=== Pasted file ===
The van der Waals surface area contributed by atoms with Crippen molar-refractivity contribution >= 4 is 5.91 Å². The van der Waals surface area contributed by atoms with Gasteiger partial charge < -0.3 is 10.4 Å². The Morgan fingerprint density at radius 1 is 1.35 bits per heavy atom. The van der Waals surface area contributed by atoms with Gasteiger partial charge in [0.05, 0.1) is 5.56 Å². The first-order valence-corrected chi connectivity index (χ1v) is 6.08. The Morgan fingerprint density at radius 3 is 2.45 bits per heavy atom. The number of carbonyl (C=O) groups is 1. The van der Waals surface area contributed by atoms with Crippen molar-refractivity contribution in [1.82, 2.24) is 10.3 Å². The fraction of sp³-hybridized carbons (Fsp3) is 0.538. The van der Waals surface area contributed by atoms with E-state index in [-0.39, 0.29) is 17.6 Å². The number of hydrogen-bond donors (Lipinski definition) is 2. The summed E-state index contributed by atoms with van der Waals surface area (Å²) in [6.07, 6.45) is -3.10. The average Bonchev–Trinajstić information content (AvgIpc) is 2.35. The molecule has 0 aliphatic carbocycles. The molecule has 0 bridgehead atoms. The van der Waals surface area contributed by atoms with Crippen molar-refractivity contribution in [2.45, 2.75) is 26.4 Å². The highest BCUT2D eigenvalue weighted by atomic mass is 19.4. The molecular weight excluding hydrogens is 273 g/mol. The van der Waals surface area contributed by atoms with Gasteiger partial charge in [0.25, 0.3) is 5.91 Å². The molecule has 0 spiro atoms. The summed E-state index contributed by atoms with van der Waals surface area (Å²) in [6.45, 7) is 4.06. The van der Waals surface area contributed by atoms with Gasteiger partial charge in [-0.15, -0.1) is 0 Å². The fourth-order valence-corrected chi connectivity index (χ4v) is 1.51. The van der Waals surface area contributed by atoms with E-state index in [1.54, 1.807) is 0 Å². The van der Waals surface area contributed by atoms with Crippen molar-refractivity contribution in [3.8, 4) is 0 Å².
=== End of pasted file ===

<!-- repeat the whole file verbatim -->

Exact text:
The van der Waals surface area contributed by atoms with Crippen molar-refractivity contribution >= 4 is 5.91 Å². The van der Waals surface area contributed by atoms with Gasteiger partial charge < -0.3 is 10.4 Å². The Morgan fingerprint density at radius 1 is 1.35 bits per heavy atom. The van der Waals surface area contributed by atoms with Gasteiger partial charge in [0.05, 0.1) is 5.56 Å². The first-order valence-corrected chi connectivity index (χ1v) is 6.08. The Morgan fingerprint density at radius 3 is 2.45 bits per heavy atom. The number of carbonyl (C=O) groups is 1. The van der Waals surface area contributed by atoms with Crippen molar-refractivity contribution in [1.82, 2.24) is 10.3 Å². The fraction of sp³-hybridized carbons (Fsp3) is 0.538. The van der Waals surface area contributed by atoms with E-state index in [-0.39, 0.29) is 17.6 Å². The number of hydrogen-bond donors (Lipinski definition) is 2. The summed E-state index contributed by atoms with van der Waals surface area (Å²) in [6.07, 6.45) is -3.10. The average Bonchev–Trinajstić information content (AvgIpc) is 2.35. The molecule has 0 aliphatic carbocycles. The molecule has 0 bridgehead atoms. The van der Waals surface area contributed by atoms with Crippen molar-refractivity contribution in [2.45, 2.75) is 26.4 Å². The highest BCUT2D eigenvalue weighted by atomic mass is 19.4. The molecular weight excluding hydrogens is 273 g/mol. The van der Waals surface area contributed by atoms with Gasteiger partial charge in [0.25, 0.3) is 5.91 Å². The molecule has 0 spiro atoms. The summed E-state index contributed by atoms with van der Waals surface area (Å²) in [6.45, 7) is 4.06. The van der Waals surface area contributed by atoms with Gasteiger partial charge in [-0.15, -0.1) is 0 Å². The fourth-order valence-corrected chi connectivity index (χ4v) is 1.51. The van der Waals surface area contributed by atoms with E-state index in [1.54, 1.807) is 0 Å². The van der Waals surface area contributed by atoms with Crippen molar-refractivity contribution in [3.8, 4) is 0 Å².